Clustering Porticor-Protected Storage for Linux Clients
Once you have created a secured disk on Porticor, it is almost
trivial to build a highly-available RAID solution on top of it. We
will demonstrate a RAID level 1 (mirrored) solution, but it can
easily be extended to more sophisticated RAID levels.
- Create a disk, and expose it as an iSCSI target.
- Go to the Virtual Appliances page, and create a second appliance in the same project.
- Navigate to the second appliance, and create another iSCSI disk of the same size.
- Mount both of these disks on your application server. Look up the Use It link for the particular disk for details on mounting it. Do not format the disks, only go as far as discovery and iSCSI login (the first two commands).
sudo iscsiadm --mode node ... -o new
sudo iscsiadm --mode node ... --login
- Check out the main mount points (e.g. /dev/sdc) that were created for the disks:
ls -l /dev/disk/by-path
- Now run (change the disk names as appropriate):
sudo mdadm --create --verbose --level=1 /dev/md0 -n 2 /dev/sdc /dev/sdd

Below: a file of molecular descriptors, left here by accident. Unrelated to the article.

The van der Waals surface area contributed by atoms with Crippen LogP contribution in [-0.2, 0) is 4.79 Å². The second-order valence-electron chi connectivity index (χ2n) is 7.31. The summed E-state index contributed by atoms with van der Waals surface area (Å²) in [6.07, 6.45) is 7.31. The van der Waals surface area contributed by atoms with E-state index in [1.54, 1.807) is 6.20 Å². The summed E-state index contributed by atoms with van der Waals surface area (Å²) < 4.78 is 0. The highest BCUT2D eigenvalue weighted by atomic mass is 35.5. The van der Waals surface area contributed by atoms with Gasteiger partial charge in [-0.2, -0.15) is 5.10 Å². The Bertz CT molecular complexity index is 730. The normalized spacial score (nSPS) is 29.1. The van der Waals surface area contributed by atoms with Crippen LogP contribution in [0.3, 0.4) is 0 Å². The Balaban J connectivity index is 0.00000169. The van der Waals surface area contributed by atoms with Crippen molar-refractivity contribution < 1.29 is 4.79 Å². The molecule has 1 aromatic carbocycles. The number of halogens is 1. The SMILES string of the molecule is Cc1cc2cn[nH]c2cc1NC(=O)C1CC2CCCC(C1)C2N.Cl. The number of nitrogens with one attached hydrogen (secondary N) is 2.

- Normally, this configuration should persist across reboots. If it doesn't, make sure to add the following line to a startup script that runs late in the boot process, when remote filesystems have been mounted. Typically, /etc/rc.local should be that script.
mdadm --assemble --scan
- To verify that things are working fine, run
sudo mdadm --detail /dev/md0
- You should see the two disks listed, with the RAID synchronizing between the two ("state: resynching").
- To use your new, highly available storage, simply format /dev/md0 (use mkfs) and mount it, as you would a regular disk. Note that reconnecting to iSCSI might add a significant delay to the boot sequence, to the tune of 2-3 minutes.
If any of the disks should fail (this sometimes happens after reboot), see this Knowledge Base article to resolve this issue.
Final comments: these instructions were tested on Ubuntu 11.04 and on Amazon Linux, but mdadm is common across all major Linux distributions. For further reading on RAID and its Linux implementation, see this three-article series.